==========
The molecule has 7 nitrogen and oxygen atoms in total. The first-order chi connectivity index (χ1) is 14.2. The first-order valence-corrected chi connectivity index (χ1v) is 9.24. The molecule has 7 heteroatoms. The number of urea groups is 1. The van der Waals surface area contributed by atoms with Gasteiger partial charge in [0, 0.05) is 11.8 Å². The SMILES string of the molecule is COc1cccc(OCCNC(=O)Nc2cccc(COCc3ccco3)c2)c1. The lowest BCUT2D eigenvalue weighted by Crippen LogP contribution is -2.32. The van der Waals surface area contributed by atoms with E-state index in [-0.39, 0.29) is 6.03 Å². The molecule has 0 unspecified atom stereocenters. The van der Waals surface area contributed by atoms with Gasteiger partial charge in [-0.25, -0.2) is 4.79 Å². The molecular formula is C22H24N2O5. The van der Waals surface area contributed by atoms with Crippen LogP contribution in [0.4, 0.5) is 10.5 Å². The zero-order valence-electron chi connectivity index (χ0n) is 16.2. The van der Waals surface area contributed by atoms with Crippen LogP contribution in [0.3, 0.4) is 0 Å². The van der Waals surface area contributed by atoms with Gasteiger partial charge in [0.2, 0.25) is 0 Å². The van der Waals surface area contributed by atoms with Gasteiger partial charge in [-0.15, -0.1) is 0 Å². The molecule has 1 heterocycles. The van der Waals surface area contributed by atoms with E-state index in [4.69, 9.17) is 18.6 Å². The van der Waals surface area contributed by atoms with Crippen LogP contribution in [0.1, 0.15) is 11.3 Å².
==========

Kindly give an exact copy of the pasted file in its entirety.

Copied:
The molecule has 7 nitrogen and oxygen atoms in total. The first-order chi connectivity index (χ1) is 14.2. The first-order valence-corrected chi connectivity index (χ1v) is 9.24. The molecule has 7 heteroatoms. The number of urea groups is 1. The van der Waals surface area contributed by atoms with Gasteiger partial charge in [0, 0.05) is 11.8 Å². The SMILES string of the molecule is COc1cccc(OCCNC(=O)Nc2cccc(COCc3ccco3)c2)c1. The lowest BCUT2D eigenvalue weighted by Crippen LogP contribution is -2.32. The van der Waals surface area contributed by atoms with E-state index in [-0.39, 0.29) is 6.03 Å². The molecule has 0 unspecified atom stereocenters. The van der Waals surface area contributed by atoms with Gasteiger partial charge in [-0.25, -0.2) is 4.79 Å². The molecular formula is C22H24N2O5. The van der Waals surface area contributed by atoms with Crippen LogP contribution in [0.4, 0.5) is 10.5 Å². The zero-order valence-electron chi connectivity index (χ0n) is 16.2. The van der Waals surface area contributed by atoms with Crippen LogP contribution in [0.3, 0.4) is 0 Å². The van der Waals surface area contributed by atoms with Gasteiger partial charge in [0.2, 0.25) is 0 Å². The van der Waals surface area contributed by atoms with Gasteiger partial charge in [-0.15, -0.1) is 0 Å². The molecule has 1 heterocycles. The van der Waals surface area contributed by atoms with E-state index in [4.69, 9.17) is 18.6 Å². The van der Waals surface area contributed by atoms with Crippen LogP contribution in [0.1, 0.15) is 11.3 Å².